Role of Cellular Elements in Thrombus Formation and Dissolution

Author(s): N. Wohner

Journal Name: Cardiovascular & Hematological Agents in Medicinal Chemistry
Formerly Current Medicinal Chemistry - Cardiovascular & Hematological Agents

Volume 6 , Issue 3 , 2008

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Although fibrin forms the core matrix of thrombi, their structure depends also on the cellular elements embedded in its meshwork. Platelets are essential in the initial stages of thrombus formation, because they adhere and aggregate at sites of blood vessel wall injury and then serve as a surface for coagulation reactions, the overall rate of which determines the final structure of fibrin. In addition, platelets affect fibrinolysis through their proteins and phospholipids, which modulate plasmin activity. Leukocytes form mixed aggregates with platelets and thus influence the structure of thrombi. After activation they secrete different proteases (elastase, cathepsin G, matrix metalloproteinases) that enhance the von Willebrand factor-dependent platelet adhesion. Leukocyte-derived enzymes, first of all elastase, effect fibrinolysis by direct digestion of fibrin or indirectly modulate it by partial degradation of zymogens and inhibitors of coagulation and fibrinolytic proteases.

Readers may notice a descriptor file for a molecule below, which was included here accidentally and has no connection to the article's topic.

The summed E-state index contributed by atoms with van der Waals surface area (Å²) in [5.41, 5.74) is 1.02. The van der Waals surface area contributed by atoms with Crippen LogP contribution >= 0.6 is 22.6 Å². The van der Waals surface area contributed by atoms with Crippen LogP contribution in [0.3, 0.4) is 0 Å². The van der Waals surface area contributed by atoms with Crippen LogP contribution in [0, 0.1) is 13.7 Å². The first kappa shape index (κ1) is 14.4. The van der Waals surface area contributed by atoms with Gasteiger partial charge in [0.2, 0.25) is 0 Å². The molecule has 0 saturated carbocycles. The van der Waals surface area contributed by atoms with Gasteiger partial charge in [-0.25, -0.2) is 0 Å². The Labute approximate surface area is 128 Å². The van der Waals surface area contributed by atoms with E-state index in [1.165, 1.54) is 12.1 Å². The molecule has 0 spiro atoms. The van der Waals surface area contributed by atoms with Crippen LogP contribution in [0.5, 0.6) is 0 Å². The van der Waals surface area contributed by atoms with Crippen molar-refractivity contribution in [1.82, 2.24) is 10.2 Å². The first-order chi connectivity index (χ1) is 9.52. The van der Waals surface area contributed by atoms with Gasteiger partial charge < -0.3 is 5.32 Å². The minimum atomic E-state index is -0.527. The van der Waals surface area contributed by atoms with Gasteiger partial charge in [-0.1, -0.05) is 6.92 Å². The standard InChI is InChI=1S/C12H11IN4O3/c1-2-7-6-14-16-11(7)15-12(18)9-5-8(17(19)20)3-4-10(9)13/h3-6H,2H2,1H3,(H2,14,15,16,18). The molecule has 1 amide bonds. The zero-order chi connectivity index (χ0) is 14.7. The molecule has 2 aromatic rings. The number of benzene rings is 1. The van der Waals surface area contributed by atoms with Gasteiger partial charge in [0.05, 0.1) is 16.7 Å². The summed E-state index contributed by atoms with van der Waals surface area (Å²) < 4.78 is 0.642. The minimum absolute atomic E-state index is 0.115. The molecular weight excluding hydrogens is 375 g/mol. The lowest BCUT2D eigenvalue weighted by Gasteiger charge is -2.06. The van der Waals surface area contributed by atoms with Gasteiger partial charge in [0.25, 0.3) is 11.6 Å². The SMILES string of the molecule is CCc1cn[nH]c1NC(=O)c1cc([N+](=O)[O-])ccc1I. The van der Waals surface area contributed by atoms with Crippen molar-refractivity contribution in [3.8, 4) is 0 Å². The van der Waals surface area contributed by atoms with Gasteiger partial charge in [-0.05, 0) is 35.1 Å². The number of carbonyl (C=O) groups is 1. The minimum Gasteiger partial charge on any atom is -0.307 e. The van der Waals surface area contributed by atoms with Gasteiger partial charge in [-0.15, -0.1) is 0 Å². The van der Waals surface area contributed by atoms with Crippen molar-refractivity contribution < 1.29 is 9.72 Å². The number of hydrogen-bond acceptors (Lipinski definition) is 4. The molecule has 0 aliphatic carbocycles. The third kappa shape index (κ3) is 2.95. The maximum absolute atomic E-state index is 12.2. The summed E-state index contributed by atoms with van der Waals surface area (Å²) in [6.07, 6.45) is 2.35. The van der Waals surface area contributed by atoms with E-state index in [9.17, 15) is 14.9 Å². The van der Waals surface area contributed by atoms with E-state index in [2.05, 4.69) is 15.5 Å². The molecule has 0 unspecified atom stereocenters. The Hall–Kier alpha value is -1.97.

Keywords: platelets, leukocytes, von Willebrand factor, neutrophil elastase, matrix metalloproteases

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Article Details

Year: 2008
Page: [224 - 228]
Pages: 5
DOI: 10.2174/187152508784871972

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